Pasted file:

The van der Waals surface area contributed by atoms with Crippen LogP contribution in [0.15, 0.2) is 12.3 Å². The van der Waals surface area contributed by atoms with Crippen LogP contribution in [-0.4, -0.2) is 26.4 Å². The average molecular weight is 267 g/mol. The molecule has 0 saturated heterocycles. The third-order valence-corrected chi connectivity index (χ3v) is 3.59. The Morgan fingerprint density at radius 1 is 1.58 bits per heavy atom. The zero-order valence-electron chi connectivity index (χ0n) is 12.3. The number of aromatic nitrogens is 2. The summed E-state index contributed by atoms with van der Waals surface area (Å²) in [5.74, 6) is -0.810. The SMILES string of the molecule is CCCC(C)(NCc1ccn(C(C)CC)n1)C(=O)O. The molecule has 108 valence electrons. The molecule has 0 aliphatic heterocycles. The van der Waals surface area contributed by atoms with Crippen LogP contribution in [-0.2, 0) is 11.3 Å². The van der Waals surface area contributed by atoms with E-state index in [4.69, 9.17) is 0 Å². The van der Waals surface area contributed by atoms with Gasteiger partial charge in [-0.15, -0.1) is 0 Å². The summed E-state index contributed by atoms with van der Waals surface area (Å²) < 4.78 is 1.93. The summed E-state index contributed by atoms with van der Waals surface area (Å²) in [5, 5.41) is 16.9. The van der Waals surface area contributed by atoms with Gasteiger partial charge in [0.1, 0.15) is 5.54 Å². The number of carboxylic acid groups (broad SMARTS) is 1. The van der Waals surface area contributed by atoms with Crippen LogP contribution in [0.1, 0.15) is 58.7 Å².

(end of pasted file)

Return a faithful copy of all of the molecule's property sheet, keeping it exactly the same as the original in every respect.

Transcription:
The van der Waals surface area contributed by atoms with Crippen LogP contribution in [0.15, 0.2) is 12.3 Å². The van der Waals surface area contributed by atoms with Crippen LogP contribution in [-0.4, -0.2) is 26.4 Å². The average molecular weight is 267 g/mol. The molecule has 0 saturated heterocycles. The third-order valence-corrected chi connectivity index (χ3v) is 3.59. The Morgan fingerprint density at radius 1 is 1.58 bits per heavy atom. The zero-order valence-electron chi connectivity index (χ0n) is 12.3. The number of aromatic nitrogens is 2. The summed E-state index contributed by atoms with van der Waals surface area (Å²) in [5.74, 6) is -0.810. The SMILES string of the molecule is CCCC(C)(NCc1ccn(C(C)CC)n1)C(=O)O. The molecule has 108 valence electrons. The molecule has 0 aliphatic heterocycles. The van der Waals surface area contributed by atoms with Crippen LogP contribution in [-0.2, 0) is 11.3 Å². The van der Waals surface area contributed by atoms with E-state index in [4.69, 9.17) is 0 Å². The van der Waals surface area contributed by atoms with Gasteiger partial charge in [-0.15, -0.1) is 0 Å². The summed E-state index contributed by atoms with van der Waals surface area (Å²) < 4.78 is 1.93. The summed E-state index contributed by atoms with van der Waals surface area (Å²) in [5, 5.41) is 16.9. The van der Waals surface area contributed by atoms with Gasteiger partial charge in [0.1, 0.15) is 5.54 Å². The number of carboxylic acid groups (broad SMARTS) is 1. The van der Waals surface area contributed by atoms with Crippen LogP contribution in [0.1, 0.15) is 58.7 Å².